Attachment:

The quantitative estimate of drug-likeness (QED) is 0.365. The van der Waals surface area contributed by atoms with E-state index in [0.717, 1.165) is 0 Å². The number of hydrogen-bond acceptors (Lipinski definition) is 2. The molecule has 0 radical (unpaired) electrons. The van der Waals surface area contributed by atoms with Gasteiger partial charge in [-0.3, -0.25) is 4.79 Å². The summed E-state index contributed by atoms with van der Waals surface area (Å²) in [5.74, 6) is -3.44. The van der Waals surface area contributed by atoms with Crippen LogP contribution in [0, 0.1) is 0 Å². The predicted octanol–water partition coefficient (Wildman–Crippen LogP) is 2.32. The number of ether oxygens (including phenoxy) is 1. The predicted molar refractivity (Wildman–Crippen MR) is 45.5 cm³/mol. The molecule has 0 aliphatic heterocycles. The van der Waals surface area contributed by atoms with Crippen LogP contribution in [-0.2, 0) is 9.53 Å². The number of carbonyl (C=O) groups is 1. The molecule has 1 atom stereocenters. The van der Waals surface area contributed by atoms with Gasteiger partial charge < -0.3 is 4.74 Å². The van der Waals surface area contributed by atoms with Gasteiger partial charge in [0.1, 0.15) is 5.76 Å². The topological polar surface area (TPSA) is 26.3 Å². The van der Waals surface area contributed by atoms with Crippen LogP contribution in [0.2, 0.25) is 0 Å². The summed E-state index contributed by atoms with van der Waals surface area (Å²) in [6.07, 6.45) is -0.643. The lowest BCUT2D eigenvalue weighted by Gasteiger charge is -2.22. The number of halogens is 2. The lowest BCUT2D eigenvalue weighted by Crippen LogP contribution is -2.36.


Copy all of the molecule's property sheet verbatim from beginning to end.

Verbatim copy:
The quantitative estimate of drug-likeness (QED) is 0.365. The van der Waals surface area contributed by atoms with E-state index in [0.717, 1.165) is 0 Å². The number of hydrogen-bond acceptors (Lipinski definition) is 2. The molecule has 0 radical (unpaired) electrons. The van der Waals surface area contributed by atoms with Gasteiger partial charge in [-0.3, -0.25) is 4.79 Å². The summed E-state index contributed by atoms with van der Waals surface area (Å²) in [5.74, 6) is -3.44. The van der Waals surface area contributed by atoms with Crippen LogP contribution in [0, 0.1) is 0 Å². The predicted octanol–water partition coefficient (Wildman–Crippen LogP) is 2.32. The number of ether oxygens (including phenoxy) is 1. The predicted molar refractivity (Wildman–Crippen MR) is 45.5 cm³/mol. The molecule has 0 aliphatic heterocycles. The van der Waals surface area contributed by atoms with Crippen LogP contribution in [-0.2, 0) is 9.53 Å². The number of carbonyl (C=O) groups is 1. The molecule has 1 atom stereocenters. The van der Waals surface area contributed by atoms with Gasteiger partial charge < -0.3 is 4.74 Å². The van der Waals surface area contributed by atoms with Gasteiger partial charge in [0.1, 0.15) is 5.76 Å². The topological polar surface area (TPSA) is 26.3 Å². The van der Waals surface area contributed by atoms with Crippen LogP contribution in [0.2, 0.25) is 0 Å². The summed E-state index contributed by atoms with van der Waals surface area (Å²) in [6.07, 6.45) is -0.643. The lowest BCUT2D eigenvalue weighted by Gasteiger charge is -2.22. The number of halogens is 2. The lowest BCUT2D eigenvalue weighted by Crippen LogP contribution is -2.36.